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Bipartisan approach to early childhood education sector

Te Rito Maioha Early Childhood New Zealand keen to see bipartisan approach to early childhood education sector

(Please note: consultation on the draft Early Learning Strategic Plan closes today)

15 March 2019

Te Rito Maioha Early Childhood New Zealand is keen to see the current government foster bipartisan support for the proposed reform of the early childhood education sector (see submission).

‘If New Zealand governments, now and in the future, can commit to sustained investment in early childhood education, that investment will bring dividends in the decades to come,’ says Te Rito Maioha Chief Executive, Kathy Wolfe.

‘The timeframe for implementation of the proposals in the draft Early Learning Strategic Plan is the next ten years and beyond. That’s why it is imperative that the current government gets bipartisan support from the Opposition for the changes.

‘Experience shows us that if this is not achieved, the ECE sector is vulnerable to a reversal of policy direction. This is likely to have a negative impact on the provision of early childhood education, just has it has done over the past decade.’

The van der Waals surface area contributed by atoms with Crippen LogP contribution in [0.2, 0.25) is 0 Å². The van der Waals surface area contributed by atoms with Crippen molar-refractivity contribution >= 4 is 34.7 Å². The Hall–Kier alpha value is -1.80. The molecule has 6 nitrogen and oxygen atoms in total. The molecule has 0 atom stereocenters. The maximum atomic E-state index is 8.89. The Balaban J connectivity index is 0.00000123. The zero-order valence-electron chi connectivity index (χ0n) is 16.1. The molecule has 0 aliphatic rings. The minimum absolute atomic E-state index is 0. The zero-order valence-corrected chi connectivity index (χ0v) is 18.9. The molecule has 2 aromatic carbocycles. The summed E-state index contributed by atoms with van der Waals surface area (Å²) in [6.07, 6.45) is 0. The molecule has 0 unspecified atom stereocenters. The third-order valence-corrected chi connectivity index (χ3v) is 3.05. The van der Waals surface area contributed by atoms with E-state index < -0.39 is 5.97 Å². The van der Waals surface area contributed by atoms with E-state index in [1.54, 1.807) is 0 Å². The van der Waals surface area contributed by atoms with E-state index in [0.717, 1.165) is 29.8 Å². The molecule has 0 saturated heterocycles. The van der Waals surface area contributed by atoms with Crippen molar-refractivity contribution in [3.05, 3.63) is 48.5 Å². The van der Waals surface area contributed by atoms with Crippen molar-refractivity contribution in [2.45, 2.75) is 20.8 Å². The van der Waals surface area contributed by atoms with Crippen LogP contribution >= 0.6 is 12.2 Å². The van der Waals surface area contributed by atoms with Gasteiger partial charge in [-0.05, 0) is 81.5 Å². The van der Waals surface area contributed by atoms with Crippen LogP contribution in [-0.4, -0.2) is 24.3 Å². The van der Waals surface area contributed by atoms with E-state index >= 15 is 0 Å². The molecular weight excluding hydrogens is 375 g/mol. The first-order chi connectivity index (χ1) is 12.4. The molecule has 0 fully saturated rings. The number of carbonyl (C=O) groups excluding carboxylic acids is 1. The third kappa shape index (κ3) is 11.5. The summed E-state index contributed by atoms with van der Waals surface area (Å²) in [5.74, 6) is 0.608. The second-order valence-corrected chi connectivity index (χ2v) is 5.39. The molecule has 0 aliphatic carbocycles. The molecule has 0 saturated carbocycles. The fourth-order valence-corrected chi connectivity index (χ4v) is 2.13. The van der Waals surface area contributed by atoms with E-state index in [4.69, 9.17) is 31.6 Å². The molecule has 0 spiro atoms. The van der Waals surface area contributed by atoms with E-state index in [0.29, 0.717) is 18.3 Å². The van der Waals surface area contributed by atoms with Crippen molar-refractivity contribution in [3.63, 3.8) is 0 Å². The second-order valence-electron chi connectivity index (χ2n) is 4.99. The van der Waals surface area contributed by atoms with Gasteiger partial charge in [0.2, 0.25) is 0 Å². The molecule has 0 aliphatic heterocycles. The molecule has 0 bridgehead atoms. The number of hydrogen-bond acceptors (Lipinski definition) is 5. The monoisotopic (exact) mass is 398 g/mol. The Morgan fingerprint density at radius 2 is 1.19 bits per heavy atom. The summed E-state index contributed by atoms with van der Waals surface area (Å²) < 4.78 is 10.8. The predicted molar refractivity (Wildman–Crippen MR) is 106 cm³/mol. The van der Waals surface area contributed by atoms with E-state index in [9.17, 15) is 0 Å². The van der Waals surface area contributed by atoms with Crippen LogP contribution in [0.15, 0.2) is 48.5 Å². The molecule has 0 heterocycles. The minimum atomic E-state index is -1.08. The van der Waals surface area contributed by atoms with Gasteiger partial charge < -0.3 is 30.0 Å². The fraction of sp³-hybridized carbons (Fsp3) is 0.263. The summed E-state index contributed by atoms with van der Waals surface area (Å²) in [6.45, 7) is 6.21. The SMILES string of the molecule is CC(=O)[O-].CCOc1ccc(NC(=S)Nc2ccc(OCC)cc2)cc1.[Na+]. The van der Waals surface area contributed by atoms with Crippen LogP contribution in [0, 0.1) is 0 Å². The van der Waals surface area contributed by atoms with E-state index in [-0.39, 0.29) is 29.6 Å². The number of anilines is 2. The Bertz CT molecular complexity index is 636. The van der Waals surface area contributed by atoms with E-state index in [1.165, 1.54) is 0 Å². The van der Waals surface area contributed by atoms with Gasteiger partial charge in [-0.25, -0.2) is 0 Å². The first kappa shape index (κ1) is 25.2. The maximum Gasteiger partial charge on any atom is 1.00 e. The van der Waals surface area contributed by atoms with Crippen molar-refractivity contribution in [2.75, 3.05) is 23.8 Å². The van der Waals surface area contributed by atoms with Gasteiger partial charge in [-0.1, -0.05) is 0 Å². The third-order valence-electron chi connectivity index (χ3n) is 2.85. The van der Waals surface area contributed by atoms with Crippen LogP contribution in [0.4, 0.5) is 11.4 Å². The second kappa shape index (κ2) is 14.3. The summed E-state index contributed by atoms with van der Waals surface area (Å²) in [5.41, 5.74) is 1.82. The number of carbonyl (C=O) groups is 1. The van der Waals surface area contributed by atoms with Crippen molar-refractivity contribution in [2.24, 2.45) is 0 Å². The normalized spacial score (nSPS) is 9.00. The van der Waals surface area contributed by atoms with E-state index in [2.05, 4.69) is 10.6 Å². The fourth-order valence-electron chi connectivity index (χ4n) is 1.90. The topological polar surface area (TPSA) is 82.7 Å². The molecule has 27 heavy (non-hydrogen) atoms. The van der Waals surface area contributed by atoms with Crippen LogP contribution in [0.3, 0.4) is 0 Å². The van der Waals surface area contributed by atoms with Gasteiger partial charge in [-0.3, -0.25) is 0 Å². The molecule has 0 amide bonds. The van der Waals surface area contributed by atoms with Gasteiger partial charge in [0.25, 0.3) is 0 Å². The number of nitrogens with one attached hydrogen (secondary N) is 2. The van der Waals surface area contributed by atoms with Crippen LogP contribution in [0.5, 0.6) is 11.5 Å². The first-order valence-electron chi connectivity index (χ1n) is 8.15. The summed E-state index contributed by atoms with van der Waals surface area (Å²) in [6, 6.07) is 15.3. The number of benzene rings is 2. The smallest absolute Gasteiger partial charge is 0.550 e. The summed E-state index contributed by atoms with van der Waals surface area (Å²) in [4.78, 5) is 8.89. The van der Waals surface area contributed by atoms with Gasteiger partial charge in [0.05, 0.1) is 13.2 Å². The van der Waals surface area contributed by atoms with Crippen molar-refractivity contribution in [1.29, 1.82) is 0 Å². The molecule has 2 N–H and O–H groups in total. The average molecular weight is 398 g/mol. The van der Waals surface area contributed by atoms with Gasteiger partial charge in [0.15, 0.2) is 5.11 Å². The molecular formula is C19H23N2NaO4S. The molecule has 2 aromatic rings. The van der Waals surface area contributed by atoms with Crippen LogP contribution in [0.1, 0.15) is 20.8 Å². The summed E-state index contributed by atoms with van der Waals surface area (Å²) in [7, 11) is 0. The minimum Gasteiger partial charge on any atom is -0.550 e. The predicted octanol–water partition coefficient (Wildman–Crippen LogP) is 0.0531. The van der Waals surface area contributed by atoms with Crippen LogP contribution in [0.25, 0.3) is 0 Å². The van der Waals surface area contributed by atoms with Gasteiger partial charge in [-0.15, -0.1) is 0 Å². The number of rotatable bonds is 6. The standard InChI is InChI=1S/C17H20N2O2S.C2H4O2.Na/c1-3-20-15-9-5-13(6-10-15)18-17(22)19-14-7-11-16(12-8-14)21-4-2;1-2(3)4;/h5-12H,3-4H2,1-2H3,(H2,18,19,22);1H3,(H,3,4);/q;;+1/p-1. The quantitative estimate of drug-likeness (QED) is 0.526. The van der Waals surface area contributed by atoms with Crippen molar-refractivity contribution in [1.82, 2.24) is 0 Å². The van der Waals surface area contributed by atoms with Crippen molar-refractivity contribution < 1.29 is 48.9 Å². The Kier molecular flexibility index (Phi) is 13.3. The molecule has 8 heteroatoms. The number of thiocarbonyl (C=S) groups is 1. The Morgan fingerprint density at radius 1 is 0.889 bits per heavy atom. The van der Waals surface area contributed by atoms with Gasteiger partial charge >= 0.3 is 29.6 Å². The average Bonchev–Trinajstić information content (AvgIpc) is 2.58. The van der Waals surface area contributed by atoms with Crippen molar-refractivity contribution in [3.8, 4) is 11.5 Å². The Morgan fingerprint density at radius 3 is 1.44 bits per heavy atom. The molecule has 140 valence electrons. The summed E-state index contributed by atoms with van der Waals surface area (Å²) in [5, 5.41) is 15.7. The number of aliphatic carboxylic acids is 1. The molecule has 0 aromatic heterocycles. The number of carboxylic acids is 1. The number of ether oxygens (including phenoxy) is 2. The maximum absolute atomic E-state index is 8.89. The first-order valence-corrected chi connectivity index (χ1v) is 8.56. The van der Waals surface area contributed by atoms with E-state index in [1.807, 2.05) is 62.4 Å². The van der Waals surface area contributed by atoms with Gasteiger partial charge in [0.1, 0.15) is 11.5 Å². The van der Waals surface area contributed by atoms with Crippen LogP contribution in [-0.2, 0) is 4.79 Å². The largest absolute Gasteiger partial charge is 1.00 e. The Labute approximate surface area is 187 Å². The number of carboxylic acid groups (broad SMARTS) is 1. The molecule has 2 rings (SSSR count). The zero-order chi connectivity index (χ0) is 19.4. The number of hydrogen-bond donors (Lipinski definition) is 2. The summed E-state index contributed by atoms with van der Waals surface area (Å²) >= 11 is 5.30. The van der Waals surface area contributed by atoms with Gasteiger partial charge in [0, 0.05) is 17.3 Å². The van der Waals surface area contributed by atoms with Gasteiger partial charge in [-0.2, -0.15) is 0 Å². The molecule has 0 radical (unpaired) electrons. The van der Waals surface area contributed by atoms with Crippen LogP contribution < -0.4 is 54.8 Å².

Ms Wolfe says that in its submission, Te Rito Maioha supports many of the recommendations in the draft plan, especially those that address issues the early childhood sector has been asking the government to pay attention to for nearly a decade.

‘We believe that having more qualified teachers, better teacher to child ratios and smaller group sizes are a must if young children are to receive the best start possible to their education,’ says Ms Wolfe.

‘However, these objectives will never be achieved if early childhood teacher salary and conditions are not improved, including parity with their primary and secondary school colleagues.

‘There must also be more support for ongoing professional learning and development, which is another area where primary and secondary school teachers are far better off.’

Ms Wolfe says Te Rito Maioha would have liked to have recommendations that reinforce early childhood education as an essential part of the New Zealand education system, which is integrated for our tamariki aged 0-18.

‘There seems to be a disconnect between the Early Learning Strategic Plan, and the recommendations of the Tomorrow’s Schools review, for example.’


ends

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